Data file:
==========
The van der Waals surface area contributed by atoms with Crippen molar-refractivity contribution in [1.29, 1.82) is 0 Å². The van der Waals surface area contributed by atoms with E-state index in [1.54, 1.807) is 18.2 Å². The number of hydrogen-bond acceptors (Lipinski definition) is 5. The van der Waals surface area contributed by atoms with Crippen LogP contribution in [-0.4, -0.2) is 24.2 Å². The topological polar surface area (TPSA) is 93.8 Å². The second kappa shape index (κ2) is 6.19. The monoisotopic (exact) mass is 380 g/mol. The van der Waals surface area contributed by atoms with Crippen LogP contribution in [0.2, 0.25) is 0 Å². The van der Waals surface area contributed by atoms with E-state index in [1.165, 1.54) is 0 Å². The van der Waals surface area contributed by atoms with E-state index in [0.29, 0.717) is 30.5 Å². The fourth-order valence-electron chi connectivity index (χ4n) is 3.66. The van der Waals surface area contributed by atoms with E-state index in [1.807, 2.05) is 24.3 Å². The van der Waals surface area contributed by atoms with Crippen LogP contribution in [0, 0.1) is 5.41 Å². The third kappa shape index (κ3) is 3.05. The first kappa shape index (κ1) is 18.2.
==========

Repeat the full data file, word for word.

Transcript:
The van der Waals surface area contributed by atoms with Crippen molar-refractivity contribution in [1.29, 1.82) is 0 Å². The van der Waals surface area contributed by atoms with E-state index in [1.54, 1.807) is 18.2 Å². The number of hydrogen-bond acceptors (Lipinski definition) is 5. The van der Waals surface area contributed by atoms with Crippen LogP contribution in [-0.4, -0.2) is 24.2 Å². The topological polar surface area (TPSA) is 93.8 Å². The second kappa shape index (κ2) is 6.19. The monoisotopic (exact) mass is 380 g/mol. The van der Waals surface area contributed by atoms with Crippen LogP contribution in [0.2, 0.25) is 0 Å². The van der Waals surface area contributed by atoms with E-state index in [1.165, 1.54) is 0 Å². The van der Waals surface area contributed by atoms with E-state index in [0.29, 0.717) is 30.5 Å². The fourth-order valence-electron chi connectivity index (χ4n) is 3.66. The van der Waals surface area contributed by atoms with E-state index in [1.807, 2.05) is 24.3 Å². The van der Waals surface area contributed by atoms with Crippen LogP contribution in [0, 0.1) is 5.41 Å². The third kappa shape index (κ3) is 3.05. The first kappa shape index (κ1) is 18.2.